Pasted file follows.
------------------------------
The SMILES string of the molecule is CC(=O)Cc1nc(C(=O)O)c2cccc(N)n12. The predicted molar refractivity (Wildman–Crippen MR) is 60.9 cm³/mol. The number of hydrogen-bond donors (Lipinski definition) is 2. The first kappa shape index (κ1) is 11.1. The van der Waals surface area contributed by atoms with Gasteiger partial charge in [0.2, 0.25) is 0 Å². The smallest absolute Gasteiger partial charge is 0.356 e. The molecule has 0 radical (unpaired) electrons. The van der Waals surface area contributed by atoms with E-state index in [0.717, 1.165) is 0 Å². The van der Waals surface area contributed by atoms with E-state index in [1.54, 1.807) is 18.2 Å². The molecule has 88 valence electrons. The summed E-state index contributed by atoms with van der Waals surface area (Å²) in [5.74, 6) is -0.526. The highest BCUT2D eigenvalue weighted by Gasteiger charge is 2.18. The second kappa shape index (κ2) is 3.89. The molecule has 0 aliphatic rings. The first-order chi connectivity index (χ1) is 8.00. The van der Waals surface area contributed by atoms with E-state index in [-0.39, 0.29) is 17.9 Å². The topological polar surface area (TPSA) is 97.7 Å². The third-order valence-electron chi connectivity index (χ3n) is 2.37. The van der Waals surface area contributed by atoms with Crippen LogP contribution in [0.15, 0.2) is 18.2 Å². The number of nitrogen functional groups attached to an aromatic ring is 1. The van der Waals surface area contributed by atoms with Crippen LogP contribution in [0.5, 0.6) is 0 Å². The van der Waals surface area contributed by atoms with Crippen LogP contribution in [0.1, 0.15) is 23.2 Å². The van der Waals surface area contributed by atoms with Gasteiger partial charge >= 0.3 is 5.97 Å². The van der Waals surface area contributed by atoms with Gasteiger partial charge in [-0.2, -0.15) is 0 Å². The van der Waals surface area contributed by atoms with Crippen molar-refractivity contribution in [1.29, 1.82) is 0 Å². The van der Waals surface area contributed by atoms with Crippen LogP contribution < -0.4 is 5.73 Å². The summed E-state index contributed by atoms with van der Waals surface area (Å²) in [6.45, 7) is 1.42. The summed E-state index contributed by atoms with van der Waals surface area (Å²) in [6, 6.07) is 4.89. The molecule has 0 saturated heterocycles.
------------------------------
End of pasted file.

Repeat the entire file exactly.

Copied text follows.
The SMILES string of the molecule is CC(=O)Cc1nc(C(=O)O)c2cccc(N)n12. The predicted molar refractivity (Wildman–Crippen MR) is 60.9 cm³/mol. The number of hydrogen-bond donors (Lipinski definition) is 2. The first kappa shape index (κ1) is 11.1. The van der Waals surface area contributed by atoms with Gasteiger partial charge in [0.2, 0.25) is 0 Å². The smallest absolute Gasteiger partial charge is 0.356 e. The molecule has 0 radical (unpaired) electrons. The van der Waals surface area contributed by atoms with E-state index in [0.717, 1.165) is 0 Å². The van der Waals surface area contributed by atoms with E-state index in [1.54, 1.807) is 18.2 Å². The molecule has 88 valence electrons. The summed E-state index contributed by atoms with van der Waals surface area (Å²) in [5.74, 6) is -0.526. The highest BCUT2D eigenvalue weighted by Gasteiger charge is 2.18. The second kappa shape index (κ2) is 3.89. The molecule has 0 aliphatic rings. The first-order chi connectivity index (χ1) is 8.00. The van der Waals surface area contributed by atoms with E-state index in [-0.39, 0.29) is 17.9 Å². The topological polar surface area (TPSA) is 97.7 Å². The third-order valence-electron chi connectivity index (χ3n) is 2.37. The van der Waals surface area contributed by atoms with Crippen LogP contribution in [0.15, 0.2) is 18.2 Å². The number of nitrogen functional groups attached to an aromatic ring is 1. The van der Waals surface area contributed by atoms with Crippen LogP contribution in [0.5, 0.6) is 0 Å². The van der Waals surface area contributed by atoms with Crippen LogP contribution in [0.1, 0.15) is 23.2 Å². The van der Waals surface area contributed by atoms with Gasteiger partial charge >= 0.3 is 5.97 Å². The van der Waals surface area contributed by atoms with Gasteiger partial charge in [-0.2, -0.15) is 0 Å². The van der Waals surface area contributed by atoms with Crippen molar-refractivity contribution in [1.29, 1.82) is 0 Å². The van der Waals surface area contributed by atoms with Crippen LogP contribution < -0.4 is 5.73 Å². The summed E-state index contributed by atoms with van der Waals surface area (Å²) in [6.45, 7) is 1.42. The summed E-state index contributed by atoms with van der Waals surface area (Å²) in [6, 6.07) is 4.89. The molecule has 0 saturated heterocycles.